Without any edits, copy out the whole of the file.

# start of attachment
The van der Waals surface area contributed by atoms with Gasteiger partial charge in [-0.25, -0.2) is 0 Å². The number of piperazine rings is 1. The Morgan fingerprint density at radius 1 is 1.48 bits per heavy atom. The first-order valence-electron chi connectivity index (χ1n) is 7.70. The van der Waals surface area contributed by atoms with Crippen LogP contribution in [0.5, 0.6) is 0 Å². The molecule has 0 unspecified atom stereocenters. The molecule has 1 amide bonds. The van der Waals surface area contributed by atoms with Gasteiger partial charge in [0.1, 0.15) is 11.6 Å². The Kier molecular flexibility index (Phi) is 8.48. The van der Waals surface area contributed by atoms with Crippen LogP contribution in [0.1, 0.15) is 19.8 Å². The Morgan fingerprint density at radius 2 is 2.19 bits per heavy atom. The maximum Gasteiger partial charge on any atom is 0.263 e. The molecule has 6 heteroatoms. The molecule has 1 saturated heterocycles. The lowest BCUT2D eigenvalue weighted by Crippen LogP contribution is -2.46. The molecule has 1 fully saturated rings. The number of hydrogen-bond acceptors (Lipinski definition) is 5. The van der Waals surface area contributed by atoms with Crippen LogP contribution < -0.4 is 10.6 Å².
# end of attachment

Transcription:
The van der Waals surface area contributed by atoms with Gasteiger partial charge in [-0.25, -0.2) is 0 Å². The number of piperazine rings is 1. The Morgan fingerprint density at radius 1 is 1.48 bits per heavy atom. The first-order valence-electron chi connectivity index (χ1n) is 7.70. The van der Waals surface area contributed by atoms with Crippen LogP contribution in [0.5, 0.6) is 0 Å². The molecule has 0 unspecified atom stereocenters. The molecule has 1 amide bonds. The van der Waals surface area contributed by atoms with Gasteiger partial charge in [0.1, 0.15) is 11.6 Å². The Kier molecular flexibility index (Phi) is 8.48. The van der Waals surface area contributed by atoms with Crippen LogP contribution in [0.1, 0.15) is 19.8 Å². The Morgan fingerprint density at radius 2 is 2.19 bits per heavy atom. The maximum Gasteiger partial charge on any atom is 0.263 e. The molecule has 6 heteroatoms. The molecule has 1 saturated heterocycles. The lowest BCUT2D eigenvalue weighted by Crippen LogP contribution is -2.46. The molecule has 1 fully saturated rings. The number of hydrogen-bond acceptors (Lipinski definition) is 5. The van der Waals surface area contributed by atoms with Crippen LogP contribution < -0.4 is 10.6 Å².